David Atkinson Lighting Design (DALD) desigined the lighting scheme for all areas of the BME. Atkinson, who was assisted by Stewart Parker as the lighting programmer, used a wide range of architectural and theatrical products, mainly from Flos, Robe, Pulsar, Chroma-Q, Martin Professional and Jands — all governed by the overall Cue show control system, and many supplied by A.C. Special Projects.

    The Pre-Show introduction space relies mostly on theatrical/rock’n’roll fixtures including Martin SmartMACs and Robe 250AT washes, along with DR2s from Remote Controlled Lighting for a low-level glow. These also come into play whenever the dividing wall between the Pre-Show and the Exit Show areas is moved back to enable special events.

    Atkinson commented: “We uploaded the Pre- and Exit Shows to an Enttec E-Streamer DMX show replay unit (+ expansion module), and programmed on a Jands Vista console which has the advantage of time code timeline, allowing us to be very precise with, for instance, the movement of the SmartMACs on to the exit doorway when the Pre-Show video ends.”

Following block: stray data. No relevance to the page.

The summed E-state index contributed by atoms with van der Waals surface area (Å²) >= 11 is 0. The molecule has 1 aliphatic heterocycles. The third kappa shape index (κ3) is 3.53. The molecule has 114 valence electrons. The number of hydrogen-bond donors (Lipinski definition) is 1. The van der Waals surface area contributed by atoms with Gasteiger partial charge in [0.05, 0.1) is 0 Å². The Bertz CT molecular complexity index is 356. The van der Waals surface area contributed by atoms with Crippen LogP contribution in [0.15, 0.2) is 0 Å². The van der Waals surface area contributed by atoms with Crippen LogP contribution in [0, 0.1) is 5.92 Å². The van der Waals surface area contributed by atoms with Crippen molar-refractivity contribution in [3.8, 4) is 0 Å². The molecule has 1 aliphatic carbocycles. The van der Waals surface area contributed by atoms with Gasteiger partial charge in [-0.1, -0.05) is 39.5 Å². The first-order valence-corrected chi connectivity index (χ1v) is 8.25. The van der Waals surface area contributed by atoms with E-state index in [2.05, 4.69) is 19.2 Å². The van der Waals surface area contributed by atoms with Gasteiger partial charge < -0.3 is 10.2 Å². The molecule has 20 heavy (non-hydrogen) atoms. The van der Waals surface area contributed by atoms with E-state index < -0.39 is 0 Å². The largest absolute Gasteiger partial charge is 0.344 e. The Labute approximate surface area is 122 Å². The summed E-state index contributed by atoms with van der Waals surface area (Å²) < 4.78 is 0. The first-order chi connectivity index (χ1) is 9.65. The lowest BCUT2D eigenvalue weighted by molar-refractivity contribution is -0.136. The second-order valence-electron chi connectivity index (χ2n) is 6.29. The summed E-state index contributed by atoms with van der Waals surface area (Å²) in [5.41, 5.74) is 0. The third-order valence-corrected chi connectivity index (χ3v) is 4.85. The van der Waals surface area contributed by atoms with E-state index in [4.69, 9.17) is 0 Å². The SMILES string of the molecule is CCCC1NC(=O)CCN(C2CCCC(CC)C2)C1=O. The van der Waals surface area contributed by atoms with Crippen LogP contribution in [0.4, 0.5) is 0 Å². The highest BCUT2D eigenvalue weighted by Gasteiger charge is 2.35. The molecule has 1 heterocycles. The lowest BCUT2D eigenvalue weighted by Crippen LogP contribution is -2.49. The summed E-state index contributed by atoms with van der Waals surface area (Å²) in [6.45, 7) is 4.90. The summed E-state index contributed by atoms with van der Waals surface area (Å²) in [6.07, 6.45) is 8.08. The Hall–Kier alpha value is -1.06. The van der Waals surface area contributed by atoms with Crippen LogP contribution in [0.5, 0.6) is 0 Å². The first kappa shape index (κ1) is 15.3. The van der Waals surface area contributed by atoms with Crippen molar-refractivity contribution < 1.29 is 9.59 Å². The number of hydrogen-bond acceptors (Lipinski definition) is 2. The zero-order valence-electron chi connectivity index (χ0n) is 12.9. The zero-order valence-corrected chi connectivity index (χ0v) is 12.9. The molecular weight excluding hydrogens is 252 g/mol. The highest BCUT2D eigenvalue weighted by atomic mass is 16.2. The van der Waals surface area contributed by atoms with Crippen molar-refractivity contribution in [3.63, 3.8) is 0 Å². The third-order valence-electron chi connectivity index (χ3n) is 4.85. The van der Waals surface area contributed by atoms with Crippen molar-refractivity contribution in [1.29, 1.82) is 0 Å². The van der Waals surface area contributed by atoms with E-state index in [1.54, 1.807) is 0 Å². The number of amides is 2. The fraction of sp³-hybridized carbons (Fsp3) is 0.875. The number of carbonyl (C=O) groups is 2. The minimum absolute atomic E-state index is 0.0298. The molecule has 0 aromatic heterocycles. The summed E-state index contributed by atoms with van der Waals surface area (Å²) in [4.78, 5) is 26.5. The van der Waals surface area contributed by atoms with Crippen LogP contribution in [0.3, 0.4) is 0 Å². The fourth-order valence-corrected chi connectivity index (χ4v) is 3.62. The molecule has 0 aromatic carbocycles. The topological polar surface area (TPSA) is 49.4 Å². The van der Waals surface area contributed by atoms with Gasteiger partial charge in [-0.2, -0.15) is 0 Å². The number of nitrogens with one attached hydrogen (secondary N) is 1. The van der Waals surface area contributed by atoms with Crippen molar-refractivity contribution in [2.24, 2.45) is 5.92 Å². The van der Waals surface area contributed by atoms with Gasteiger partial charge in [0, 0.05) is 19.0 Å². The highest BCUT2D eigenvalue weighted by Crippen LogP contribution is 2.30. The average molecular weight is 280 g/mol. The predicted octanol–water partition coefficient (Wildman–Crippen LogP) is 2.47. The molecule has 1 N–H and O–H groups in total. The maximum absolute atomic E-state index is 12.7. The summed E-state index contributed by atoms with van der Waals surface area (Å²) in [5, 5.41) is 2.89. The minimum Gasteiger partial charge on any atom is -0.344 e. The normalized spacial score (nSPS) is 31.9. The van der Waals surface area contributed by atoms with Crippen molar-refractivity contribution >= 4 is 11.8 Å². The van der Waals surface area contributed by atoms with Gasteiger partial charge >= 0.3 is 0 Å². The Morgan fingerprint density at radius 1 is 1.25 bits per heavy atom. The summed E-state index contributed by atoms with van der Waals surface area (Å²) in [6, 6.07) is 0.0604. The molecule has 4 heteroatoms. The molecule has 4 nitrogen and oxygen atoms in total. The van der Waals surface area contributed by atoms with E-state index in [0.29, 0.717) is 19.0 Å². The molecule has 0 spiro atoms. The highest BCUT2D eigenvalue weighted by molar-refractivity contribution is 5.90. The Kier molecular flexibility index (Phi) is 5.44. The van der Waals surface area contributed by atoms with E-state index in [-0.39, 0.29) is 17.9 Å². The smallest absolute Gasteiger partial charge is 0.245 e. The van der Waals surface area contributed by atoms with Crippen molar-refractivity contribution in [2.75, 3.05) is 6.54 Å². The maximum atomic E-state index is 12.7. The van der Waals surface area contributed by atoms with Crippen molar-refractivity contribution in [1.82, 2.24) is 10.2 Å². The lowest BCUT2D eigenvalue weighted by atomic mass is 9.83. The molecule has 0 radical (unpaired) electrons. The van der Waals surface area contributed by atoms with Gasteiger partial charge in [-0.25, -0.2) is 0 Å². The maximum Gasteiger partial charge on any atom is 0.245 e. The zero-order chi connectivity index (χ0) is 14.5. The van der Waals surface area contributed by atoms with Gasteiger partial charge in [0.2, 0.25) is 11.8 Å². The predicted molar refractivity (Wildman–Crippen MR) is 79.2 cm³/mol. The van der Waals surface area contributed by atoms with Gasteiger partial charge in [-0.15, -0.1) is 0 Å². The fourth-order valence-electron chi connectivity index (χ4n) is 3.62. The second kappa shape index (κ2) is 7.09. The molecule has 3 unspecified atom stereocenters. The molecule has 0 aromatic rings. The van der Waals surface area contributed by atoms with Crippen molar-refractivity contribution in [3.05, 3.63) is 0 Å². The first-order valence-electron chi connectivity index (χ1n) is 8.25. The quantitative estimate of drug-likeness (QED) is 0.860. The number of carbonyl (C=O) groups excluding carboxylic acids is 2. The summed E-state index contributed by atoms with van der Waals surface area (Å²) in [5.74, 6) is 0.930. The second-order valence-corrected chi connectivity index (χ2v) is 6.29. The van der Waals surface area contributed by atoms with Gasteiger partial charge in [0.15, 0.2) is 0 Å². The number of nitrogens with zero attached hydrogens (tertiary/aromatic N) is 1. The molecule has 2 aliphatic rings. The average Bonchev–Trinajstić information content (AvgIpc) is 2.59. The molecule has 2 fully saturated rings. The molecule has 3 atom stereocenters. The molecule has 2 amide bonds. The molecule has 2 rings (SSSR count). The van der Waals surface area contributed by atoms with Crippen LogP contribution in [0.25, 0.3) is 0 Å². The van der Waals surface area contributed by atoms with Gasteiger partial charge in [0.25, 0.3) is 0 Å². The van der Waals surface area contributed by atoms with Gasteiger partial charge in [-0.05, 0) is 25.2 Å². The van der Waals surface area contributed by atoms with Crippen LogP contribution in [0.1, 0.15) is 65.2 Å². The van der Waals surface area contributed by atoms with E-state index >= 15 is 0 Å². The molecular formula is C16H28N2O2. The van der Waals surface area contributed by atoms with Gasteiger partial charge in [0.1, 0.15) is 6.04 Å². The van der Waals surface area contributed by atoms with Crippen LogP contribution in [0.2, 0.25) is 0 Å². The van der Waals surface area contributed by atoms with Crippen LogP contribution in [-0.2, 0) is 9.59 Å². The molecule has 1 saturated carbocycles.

Flos wall wash track lighting is installed in the adjacent ‘walk-through’ corridor as one moves into either the Gibson Interactive Studio or The Core.

    The Studio has an array of upside down cymbals suspended in the roof, uplit by wall-mounted Flos Compass Spots and Pure Spot 3s with red filters. The areas in which visitors play instruments are also lit with Compass Spots, fitted with blue correction filters for a cool look.

    Moving into the central Core, all the elements within the ‘speakerscape’ were treated with white UV-sensitive paint to fluoresce when lit with 150W Meyer Superlites (each fitted with a toughened deep blue filter).